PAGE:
Multiple Fixed Equipment off one Spur from Ring Final......

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Looking at a number of very low current, yet fixed, devices and the current protection for them.

A cooker hood, two electric Velux windows, a boiler circuit and peripheral Nests and a mechanical heat recovery unit all need to have their own fuse, 3amp each.

Can they be run off one spur from a ring final? If they can, I guess that spur in itself needs fusing down to 13amp to protect the cable in the event of overload?

Eg

Connection 1 2.5mm off ring
Connection 2, 2.5mm into FCU from connection 1, at 13amp protecting the cable in the spur thereon from overload
Connection 3, 1.5mm from 2, into first 3amp FCU to appliance X
Connection 4, 1.5mm from 3, into second 3amp FCU, into appliance Y
Etc
 
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Can they be run off one spur from a ring final? If they can, I guess that spur in itself needs fusing down to 13amp to protect the cable in the event of overload?
Yes, they can; you can protect the undersized cable with the 13A fuse in a FCU and then have as many appliances up to the 13A.
 
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Connection 1 2.5mm off ring
Connection 2, 2.5mm into FCU from connection 1, at 13amp protecting the cable in the spur thereon from overload
Connection 3, 1.5mm from 2, into first 3amp FCU to appliance X
Connection 4, 1.5mm from 3, into second 3amp FCU, into appliance Y
Etc
As has been said, yes you could do that. In fact, given the latest change in regs (lost of distinction between 'lighting' and 'power' circuits) you could theoretically actually use 1.0 mm² cable for everything if you wanted!

However, do each and every one of your loads really need separate 3A fusing?

Kind Regards, John
 
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However, do each and every one of your loads really need separate 3A fusing?
I’m sure they don’t. Any fuse is to protect the cable and the loads should be internally protected.
The same items when sold in Europe would be plugged into a 16 amp circuit with no problems.
 
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I’m sure they don’t. Any fuse is to protect the cable and the loads should be internally protected.
The same items when sold in Europe would be plugged into a 16 amp circuit with no problems.
Maybe, but who is to say what cable I am going to connect to the outlet of my FCU?
Not every appliance is prewired.
0.5mm2 flex perhaps?
 
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As I said there items would be on 16 amp circuits in Europe so surely a 13 amp one would do.
 
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No he doesn't.

If there were such an item (I doubt it but something supplied with 0.5mm² flex and a plug) then it would be alright to plug it into a 16A circuit as, presumably if necessary, it would have internal fusing.
 
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As I said in post 6 use appropriate cable.
..and exactly my point, too ...

... when an item is sold for use in the UK, the intention being that it is to be supplied via an FCU or fused plug then (with appropriate recommendations about fuse size) it may well be appropriate for it to be supplied with, say, 0.5 mm² flex.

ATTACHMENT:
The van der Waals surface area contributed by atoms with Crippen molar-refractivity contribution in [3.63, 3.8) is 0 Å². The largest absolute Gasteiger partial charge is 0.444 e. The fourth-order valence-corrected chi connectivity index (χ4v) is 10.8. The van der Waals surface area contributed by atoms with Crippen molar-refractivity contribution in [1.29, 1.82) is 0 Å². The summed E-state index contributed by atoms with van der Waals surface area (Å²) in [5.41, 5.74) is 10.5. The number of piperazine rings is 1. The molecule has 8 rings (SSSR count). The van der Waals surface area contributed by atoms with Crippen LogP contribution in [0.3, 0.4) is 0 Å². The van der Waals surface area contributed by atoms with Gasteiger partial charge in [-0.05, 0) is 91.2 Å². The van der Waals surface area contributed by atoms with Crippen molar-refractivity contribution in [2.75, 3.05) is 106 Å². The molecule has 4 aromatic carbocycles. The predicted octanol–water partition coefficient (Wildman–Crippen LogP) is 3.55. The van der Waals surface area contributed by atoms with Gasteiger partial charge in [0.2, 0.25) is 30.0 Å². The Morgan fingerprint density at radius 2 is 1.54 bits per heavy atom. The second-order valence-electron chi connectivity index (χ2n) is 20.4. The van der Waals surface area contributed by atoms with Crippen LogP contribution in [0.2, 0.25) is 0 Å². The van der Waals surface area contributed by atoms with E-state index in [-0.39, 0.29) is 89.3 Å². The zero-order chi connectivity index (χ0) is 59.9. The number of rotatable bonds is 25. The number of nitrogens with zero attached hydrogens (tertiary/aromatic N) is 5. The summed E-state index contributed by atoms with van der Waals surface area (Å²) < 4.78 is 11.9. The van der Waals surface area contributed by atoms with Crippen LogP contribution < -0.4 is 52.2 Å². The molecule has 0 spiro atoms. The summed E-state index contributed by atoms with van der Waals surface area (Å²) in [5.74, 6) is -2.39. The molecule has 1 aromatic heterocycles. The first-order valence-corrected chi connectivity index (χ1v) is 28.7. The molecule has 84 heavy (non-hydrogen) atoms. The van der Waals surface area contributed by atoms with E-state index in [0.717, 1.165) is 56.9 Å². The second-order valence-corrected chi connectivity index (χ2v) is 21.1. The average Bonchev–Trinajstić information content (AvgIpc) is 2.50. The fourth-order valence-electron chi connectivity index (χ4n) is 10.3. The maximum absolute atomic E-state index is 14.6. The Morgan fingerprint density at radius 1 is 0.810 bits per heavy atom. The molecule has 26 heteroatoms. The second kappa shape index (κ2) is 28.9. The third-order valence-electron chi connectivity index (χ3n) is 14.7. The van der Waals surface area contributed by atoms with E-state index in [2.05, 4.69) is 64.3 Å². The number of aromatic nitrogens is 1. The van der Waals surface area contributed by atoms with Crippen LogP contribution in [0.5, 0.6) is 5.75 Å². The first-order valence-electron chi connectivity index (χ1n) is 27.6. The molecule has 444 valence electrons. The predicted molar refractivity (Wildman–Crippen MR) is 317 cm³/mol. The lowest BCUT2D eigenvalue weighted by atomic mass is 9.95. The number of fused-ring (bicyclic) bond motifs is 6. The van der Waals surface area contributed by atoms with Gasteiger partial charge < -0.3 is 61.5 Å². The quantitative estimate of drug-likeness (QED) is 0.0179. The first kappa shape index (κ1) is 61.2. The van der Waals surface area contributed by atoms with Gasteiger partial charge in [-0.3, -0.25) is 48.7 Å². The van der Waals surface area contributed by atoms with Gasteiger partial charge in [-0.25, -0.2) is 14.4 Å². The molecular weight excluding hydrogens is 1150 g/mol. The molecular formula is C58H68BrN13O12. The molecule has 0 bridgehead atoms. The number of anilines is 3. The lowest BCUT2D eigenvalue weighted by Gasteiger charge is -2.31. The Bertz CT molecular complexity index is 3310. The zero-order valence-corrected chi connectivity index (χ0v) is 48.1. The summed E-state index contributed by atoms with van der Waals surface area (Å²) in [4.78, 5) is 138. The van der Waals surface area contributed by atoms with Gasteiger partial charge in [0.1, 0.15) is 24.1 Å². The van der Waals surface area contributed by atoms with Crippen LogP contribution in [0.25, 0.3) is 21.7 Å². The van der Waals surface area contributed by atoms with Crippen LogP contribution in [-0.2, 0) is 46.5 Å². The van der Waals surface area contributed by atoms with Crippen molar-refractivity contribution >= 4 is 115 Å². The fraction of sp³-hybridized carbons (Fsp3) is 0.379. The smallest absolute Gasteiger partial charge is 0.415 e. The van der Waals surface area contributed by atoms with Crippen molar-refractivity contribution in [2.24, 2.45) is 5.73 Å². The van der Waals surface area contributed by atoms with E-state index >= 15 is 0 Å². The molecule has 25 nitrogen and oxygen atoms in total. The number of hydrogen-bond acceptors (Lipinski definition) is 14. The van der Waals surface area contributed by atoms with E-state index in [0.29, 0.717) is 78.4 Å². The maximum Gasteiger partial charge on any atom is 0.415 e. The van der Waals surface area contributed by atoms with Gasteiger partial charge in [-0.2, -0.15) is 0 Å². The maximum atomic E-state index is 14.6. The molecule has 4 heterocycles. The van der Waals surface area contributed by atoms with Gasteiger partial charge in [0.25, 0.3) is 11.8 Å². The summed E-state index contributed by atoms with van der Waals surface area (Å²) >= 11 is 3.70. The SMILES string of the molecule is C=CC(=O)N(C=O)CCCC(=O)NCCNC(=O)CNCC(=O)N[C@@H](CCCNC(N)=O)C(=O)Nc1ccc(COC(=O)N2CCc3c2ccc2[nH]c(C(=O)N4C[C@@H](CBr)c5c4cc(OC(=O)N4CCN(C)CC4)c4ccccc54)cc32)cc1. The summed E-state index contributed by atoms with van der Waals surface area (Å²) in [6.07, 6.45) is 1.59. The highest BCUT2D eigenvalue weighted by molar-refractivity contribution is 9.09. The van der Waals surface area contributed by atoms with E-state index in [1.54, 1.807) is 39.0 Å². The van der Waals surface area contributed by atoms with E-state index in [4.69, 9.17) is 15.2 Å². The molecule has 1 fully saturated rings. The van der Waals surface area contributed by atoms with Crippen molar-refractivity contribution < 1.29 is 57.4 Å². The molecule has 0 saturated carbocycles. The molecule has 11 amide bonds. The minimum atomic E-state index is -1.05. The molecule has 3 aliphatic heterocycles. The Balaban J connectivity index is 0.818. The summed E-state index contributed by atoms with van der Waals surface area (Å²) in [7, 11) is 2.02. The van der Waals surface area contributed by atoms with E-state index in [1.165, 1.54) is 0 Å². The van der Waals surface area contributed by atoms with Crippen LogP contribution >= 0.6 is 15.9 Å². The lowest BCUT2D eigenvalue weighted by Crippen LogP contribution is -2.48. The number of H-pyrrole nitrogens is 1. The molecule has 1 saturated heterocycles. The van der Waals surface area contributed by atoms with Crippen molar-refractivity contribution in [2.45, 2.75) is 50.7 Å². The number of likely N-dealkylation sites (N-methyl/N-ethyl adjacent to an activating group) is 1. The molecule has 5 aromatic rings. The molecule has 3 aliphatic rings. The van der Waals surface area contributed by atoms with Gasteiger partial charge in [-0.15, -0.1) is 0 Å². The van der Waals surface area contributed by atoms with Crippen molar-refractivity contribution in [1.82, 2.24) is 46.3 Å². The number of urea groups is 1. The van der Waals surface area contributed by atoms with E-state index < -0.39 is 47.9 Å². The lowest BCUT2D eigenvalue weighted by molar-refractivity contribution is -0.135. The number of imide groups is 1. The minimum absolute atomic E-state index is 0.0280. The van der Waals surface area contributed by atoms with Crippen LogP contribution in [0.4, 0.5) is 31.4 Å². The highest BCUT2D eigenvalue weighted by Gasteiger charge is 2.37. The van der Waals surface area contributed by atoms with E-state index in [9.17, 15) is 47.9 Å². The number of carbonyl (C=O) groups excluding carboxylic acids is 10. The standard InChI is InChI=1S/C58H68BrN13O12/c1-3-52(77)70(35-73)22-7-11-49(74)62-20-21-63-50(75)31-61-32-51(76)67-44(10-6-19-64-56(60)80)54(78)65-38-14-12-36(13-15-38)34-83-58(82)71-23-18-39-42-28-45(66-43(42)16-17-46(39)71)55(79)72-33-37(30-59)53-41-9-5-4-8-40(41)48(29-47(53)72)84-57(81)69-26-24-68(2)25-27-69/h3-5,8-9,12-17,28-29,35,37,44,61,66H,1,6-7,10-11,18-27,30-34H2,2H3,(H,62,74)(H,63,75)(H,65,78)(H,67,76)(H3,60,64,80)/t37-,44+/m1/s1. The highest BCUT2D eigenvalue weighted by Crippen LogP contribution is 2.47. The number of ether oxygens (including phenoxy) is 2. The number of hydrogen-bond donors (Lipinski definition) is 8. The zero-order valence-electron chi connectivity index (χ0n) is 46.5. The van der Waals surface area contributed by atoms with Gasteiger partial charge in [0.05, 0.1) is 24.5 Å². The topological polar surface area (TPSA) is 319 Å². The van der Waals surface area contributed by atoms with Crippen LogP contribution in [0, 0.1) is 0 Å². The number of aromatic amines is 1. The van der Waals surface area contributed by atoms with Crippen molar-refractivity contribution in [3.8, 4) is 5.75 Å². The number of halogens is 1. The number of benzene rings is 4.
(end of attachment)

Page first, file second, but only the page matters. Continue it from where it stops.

... however, when it is sold for use in almost any other country, where there are no FCUs or fused plugs, and many/most of the outlets are protected only by a 16A device, then common sense might suggest that a flex appropriate for 16A should be supplied.

..' all that, of course, unless the load is deemed "incapable of resulting in an overload current", in which case (at least ion terms of UK regs) no overload protection at all is required. However, as we know, there are people around capable of arguing that virtually any load may, in very improbable situations, result in an overload current.
 
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... when an item is sold for use in the UK, the intention being that it is to be supplied via an FCU or fused plug then (with appropriate recommendations about fuse size) it may well be appropriate for it to be supplied with, say, 0.5 mm² flex.
Hm, intention is one thing, but there is nothing to stop anyone fitting a 15a BS546 plug and plugging it in.
 
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Hm, intention is one thing, but there is nothing to stop anyone fitting a 15a BS546 plug and plugging it in.
I am talking about things sold in and for the UK market. If it is intended to be used with a plug, it is required to be supplied with an attached BS1363 plug with an appropriate fuse (and instructions not to install a higher-rated fuse). If it is intended to be installed via an FCU, then there will be instructions as to what rating fuse should be used.

There's obviously nothing that a supplier can do, or be expected to do, about someone who replaces the supplied BS1363 plug with something else and/or uses a fuse with a higher rating than that specified.

In a country which does not have BS1362 fuses, in either plugs or FCUs, the supplier presumably has to assume that the cable may well only have 16A OPD protection from the installation, and I therefore would have thought should size the cable appropriately (unless, as I said, they can successfully argue that the cable does not require overload protection).
 

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